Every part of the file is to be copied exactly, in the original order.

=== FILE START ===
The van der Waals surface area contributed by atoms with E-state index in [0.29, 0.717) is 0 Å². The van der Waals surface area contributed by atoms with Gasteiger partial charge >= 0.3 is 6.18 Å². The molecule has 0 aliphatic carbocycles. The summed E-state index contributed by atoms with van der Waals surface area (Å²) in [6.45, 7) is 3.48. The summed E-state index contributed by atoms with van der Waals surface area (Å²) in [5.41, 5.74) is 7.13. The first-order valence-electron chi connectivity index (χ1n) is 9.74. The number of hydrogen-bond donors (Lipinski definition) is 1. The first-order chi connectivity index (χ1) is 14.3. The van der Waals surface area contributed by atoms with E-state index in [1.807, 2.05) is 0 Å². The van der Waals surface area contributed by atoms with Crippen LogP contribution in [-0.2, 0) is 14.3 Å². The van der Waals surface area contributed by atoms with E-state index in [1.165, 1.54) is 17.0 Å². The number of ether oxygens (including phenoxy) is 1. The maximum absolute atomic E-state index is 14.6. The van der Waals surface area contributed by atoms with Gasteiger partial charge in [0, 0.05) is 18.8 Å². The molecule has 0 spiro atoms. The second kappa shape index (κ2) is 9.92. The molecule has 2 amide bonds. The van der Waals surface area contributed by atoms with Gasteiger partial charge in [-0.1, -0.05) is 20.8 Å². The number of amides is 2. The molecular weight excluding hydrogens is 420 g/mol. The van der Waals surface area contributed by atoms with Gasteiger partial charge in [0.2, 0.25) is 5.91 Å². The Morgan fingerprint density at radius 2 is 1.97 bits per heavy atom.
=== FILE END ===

The van der Waals surface area contributed by atoms with E-state index in [0.29, 0.717) is 0 Å². The van der Waals surface area contributed by atoms with Gasteiger partial charge >= 0.3 is 6.18 Å². The molecule has 0 aliphatic carbocycles. The summed E-state index contributed by atoms with van der Waals surface area (Å²) in [6.45, 7) is 3.48. The summed E-state index contributed by atoms with van der Waals surface area (Å²) in [5.41, 5.74) is 7.13. The first-order valence-electron chi connectivity index (χ1n) is 9.74. The number of hydrogen-bond donors (Lipinski definition) is 1. The first-order chi connectivity index (χ1) is 14.3. The van der Waals surface area contributed by atoms with E-state index in [1.807, 2.05) is 0 Å². The van der Waals surface area contributed by atoms with Crippen LogP contribution in [-0.2, 0) is 14.3 Å². The van der Waals surface area contributed by atoms with E-state index in [1.165, 1.54) is 17.0 Å². The number of ether oxygens (including phenoxy) is 1. The maximum absolute atomic E-state index is 14.6. The van der Waals surface area contributed by atoms with Gasteiger partial charge in [0, 0.05) is 18.8 Å². The molecule has 0 spiro atoms. The second kappa shape index (κ2) is 9.92. The molecule has 2 amide bonds. The van der Waals surface area contributed by atoms with Gasteiger partial charge in [-0.1, -0.05) is 20.8 Å². The number of amides is 2. The molecular weight excluding hydrogens is 420 g/mol. The van der Waals surface area contributed by atoms with Gasteiger partial charge in [0.2, 0.25) is 5.91 Å². The Morgan fingerprint density at radius 2 is 1.97 bits per heavy atom.